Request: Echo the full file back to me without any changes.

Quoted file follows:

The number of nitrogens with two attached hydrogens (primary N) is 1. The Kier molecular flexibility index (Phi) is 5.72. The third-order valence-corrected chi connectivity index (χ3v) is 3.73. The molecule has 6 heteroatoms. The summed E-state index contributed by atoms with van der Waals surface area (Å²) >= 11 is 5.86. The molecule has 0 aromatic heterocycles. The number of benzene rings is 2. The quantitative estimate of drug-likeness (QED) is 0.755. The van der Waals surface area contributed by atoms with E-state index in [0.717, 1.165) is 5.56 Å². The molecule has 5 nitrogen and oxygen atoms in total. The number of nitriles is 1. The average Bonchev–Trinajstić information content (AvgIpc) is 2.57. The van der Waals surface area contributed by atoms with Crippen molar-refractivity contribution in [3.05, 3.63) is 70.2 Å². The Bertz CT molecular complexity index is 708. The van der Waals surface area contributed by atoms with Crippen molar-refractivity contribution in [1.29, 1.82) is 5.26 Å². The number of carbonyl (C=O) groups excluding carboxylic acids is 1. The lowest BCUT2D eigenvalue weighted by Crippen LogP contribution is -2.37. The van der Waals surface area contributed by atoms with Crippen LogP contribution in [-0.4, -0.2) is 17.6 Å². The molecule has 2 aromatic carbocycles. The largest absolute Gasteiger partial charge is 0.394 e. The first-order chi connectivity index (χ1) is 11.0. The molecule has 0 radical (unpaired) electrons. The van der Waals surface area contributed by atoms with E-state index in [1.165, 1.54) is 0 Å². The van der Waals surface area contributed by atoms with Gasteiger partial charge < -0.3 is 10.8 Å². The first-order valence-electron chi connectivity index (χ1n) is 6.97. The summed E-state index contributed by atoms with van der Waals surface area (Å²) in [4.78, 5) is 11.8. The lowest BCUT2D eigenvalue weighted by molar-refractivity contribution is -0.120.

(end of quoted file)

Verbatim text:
The number of nitrogens with two attached hydrogens (primary N) is 1. The Kier molecular flexibility index (Phi) is 5.72. The third-order valence-corrected chi connectivity index (χ3v) is 3.73. The molecule has 6 heteroatoms. The summed E-state index contributed by atoms with van der Waals surface area (Å²) >= 11 is 5.86. The molecule has 0 aromatic heterocycles. The number of benzene rings is 2. The quantitative estimate of drug-likeness (QED) is 0.755. The van der Waals surface area contributed by atoms with E-state index in [0.717, 1.165) is 5.56 Å². The molecule has 5 nitrogen and oxygen atoms in total. The number of nitriles is 1. The average Bonchev–Trinajstić information content (AvgIpc) is 2.57. The van der Waals surface area contributed by atoms with Crippen molar-refractivity contribution in [3.05, 3.63) is 70.2 Å². The Bertz CT molecular complexity index is 708. The van der Waals surface area contributed by atoms with Crippen molar-refractivity contribution in [1.29, 1.82) is 5.26 Å². The number of carbonyl (C=O) groups excluding carboxylic acids is 1. The lowest BCUT2D eigenvalue weighted by Crippen LogP contribution is -2.37. The van der Waals surface area contributed by atoms with Crippen LogP contribution in [-0.4, -0.2) is 17.6 Å². The molecule has 2 aromatic carbocycles. The largest absolute Gasteiger partial charge is 0.394 e. The first-order chi connectivity index (χ1) is 11.0. The molecule has 0 radical (unpaired) electrons. The van der Waals surface area contributed by atoms with E-state index in [1.165, 1.54) is 0 Å². The van der Waals surface area contributed by atoms with Gasteiger partial charge < -0.3 is 10.8 Å². The first-order valence-electron chi connectivity index (χ1n) is 6.97. The summed E-state index contributed by atoms with van der Waals surface area (Å²) in [4.78, 5) is 11.8. The lowest BCUT2D eigenvalue weighted by molar-refractivity contribution is -0.120.